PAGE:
Ethical and legal implications of sexual relationships with students, supervisees, clients
Ed Etzel, West Virginia University, USA
Theme: Professional issues and ethics (AASP-related)
Program ID: SYM-13
Presentation: October 3, 2013 2:30 pm - 3:45 pm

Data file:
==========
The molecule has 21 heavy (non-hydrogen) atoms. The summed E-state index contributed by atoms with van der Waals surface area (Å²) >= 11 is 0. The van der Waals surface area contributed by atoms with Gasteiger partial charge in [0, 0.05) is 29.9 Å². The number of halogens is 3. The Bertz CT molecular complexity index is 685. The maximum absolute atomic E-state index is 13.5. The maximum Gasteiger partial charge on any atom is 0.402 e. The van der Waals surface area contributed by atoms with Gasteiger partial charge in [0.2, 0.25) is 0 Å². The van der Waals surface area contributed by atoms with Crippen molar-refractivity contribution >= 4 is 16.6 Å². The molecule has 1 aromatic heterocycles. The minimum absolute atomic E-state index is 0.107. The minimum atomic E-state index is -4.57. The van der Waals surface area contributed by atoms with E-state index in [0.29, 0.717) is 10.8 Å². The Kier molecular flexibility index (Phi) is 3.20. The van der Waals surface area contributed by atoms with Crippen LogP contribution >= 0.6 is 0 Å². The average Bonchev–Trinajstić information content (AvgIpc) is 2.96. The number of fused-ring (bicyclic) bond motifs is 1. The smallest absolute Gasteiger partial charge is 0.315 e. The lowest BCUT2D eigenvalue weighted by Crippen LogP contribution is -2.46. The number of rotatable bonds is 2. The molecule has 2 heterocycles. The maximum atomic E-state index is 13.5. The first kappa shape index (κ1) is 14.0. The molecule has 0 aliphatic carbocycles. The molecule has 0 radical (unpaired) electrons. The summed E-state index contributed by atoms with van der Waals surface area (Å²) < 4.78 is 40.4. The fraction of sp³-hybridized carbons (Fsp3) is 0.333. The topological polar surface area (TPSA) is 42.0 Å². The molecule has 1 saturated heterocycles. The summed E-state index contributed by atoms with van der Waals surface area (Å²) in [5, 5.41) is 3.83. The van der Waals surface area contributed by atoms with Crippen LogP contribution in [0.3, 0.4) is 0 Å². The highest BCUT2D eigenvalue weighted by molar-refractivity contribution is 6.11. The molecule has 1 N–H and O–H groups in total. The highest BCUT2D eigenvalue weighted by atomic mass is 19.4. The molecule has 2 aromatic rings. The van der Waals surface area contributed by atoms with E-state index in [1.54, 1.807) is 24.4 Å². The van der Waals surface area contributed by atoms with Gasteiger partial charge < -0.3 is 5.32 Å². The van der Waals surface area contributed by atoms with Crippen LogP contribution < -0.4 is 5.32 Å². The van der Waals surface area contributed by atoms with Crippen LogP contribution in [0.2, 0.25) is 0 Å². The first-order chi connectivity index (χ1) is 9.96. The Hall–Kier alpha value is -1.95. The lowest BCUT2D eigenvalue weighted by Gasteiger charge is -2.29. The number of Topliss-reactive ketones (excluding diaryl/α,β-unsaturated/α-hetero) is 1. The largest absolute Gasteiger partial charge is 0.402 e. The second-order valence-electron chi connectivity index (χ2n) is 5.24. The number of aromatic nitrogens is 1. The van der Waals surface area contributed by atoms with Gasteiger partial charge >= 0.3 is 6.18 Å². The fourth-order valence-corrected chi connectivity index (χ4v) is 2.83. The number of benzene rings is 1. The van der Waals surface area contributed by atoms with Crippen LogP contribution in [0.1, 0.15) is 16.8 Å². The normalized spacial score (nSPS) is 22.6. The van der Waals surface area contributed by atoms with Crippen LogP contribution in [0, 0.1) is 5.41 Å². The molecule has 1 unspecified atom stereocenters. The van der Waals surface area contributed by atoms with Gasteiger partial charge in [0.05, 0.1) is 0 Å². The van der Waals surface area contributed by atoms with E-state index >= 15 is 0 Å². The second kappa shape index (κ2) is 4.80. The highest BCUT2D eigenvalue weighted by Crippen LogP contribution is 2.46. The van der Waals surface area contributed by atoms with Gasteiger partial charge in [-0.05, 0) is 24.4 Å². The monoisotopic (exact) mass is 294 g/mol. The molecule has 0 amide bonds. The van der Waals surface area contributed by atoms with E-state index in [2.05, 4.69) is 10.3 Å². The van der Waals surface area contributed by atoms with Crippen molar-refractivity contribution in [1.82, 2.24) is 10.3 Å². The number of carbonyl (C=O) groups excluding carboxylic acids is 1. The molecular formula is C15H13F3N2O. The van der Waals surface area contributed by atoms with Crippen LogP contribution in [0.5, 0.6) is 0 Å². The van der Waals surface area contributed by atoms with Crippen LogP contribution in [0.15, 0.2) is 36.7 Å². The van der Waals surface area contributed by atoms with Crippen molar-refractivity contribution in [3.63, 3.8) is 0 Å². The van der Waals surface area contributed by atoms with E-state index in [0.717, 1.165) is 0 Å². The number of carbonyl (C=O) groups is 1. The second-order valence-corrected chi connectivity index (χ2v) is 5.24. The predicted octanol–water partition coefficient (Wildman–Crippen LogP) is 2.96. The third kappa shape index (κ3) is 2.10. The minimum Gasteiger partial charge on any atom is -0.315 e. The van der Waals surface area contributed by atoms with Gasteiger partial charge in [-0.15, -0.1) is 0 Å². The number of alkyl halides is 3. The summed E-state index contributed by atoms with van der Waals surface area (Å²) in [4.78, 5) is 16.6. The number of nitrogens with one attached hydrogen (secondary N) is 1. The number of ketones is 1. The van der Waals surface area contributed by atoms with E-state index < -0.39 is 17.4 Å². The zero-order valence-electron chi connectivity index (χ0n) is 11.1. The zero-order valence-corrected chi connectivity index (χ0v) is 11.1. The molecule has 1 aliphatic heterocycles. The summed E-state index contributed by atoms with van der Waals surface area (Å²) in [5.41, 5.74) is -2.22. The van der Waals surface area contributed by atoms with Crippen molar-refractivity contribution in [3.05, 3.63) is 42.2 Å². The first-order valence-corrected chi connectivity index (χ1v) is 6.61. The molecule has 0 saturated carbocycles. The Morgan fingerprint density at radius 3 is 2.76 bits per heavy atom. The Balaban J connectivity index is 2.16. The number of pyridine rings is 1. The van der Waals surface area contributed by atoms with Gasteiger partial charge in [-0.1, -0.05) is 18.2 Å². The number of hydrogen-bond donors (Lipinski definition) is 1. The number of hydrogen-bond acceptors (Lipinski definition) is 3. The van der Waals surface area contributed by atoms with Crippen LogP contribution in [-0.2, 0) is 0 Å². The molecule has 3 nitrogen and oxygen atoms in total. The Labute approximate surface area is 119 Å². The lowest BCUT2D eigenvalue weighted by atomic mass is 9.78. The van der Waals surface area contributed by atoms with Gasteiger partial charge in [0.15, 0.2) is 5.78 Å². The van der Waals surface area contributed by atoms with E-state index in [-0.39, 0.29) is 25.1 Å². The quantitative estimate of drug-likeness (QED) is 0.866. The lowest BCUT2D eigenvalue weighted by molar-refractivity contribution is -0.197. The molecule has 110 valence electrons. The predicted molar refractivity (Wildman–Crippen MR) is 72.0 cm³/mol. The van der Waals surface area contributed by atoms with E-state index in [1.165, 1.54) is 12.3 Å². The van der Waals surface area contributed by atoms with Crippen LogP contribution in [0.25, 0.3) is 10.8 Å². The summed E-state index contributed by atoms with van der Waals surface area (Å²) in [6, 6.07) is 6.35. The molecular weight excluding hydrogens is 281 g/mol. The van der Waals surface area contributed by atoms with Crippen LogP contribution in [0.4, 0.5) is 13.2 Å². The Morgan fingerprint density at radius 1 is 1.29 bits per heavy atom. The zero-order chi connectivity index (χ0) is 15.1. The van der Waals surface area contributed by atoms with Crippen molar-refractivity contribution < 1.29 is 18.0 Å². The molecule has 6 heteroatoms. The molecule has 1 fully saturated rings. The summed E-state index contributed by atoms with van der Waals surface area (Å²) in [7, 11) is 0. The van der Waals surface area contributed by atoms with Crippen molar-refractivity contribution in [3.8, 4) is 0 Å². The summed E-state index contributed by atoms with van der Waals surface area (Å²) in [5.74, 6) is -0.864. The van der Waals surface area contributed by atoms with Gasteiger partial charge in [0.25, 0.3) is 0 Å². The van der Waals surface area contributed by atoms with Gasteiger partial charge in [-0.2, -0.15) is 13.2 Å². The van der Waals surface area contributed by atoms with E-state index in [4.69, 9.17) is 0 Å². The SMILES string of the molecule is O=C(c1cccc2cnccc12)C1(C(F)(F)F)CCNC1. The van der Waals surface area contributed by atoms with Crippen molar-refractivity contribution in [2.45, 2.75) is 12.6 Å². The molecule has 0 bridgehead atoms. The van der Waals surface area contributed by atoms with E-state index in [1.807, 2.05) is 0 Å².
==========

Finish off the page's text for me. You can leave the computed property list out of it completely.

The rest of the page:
Sport psychology professionals and students interact with a wide range of clients, research participants, students, co-workers, and others on a daily basis. Many of these people are interesting, fit, and active. Naturally, we find some people who we teach, train, study, and consult with to be attractive. Others may correspondingly be attracted to us. Even though we are usually trained to recognize sexual attraction and to consult with mentors/supervisors and/or colleagues about these issues, we may be worried about a range of taboos, experience conflicting reactions, feel embarrassed, uncomfortable, reluctant to talk about this normal phenomenon, and unsure exactly how to address this powerful issue. Unfortunately, some of us are inclined to and ultimately act on attraction and so initiate intimate relationships with those we find attractive. These intimate, often sexual relationships are generally seen as harmful to others and ourselves in a number of ways. AASP’s ethics code, as well as other allied professional ethics codes, direct members to avoid harming others and to minimize harm whenever the risk is sensed and avoidable. Further, standard 9 of AASP’s ethics code directs members to not engage in sexual relationships with students, supervisees, and clients. The purpose of this part of the symposium will be to address selected ethical and legal aspects of sexual attraction and multiple relationships.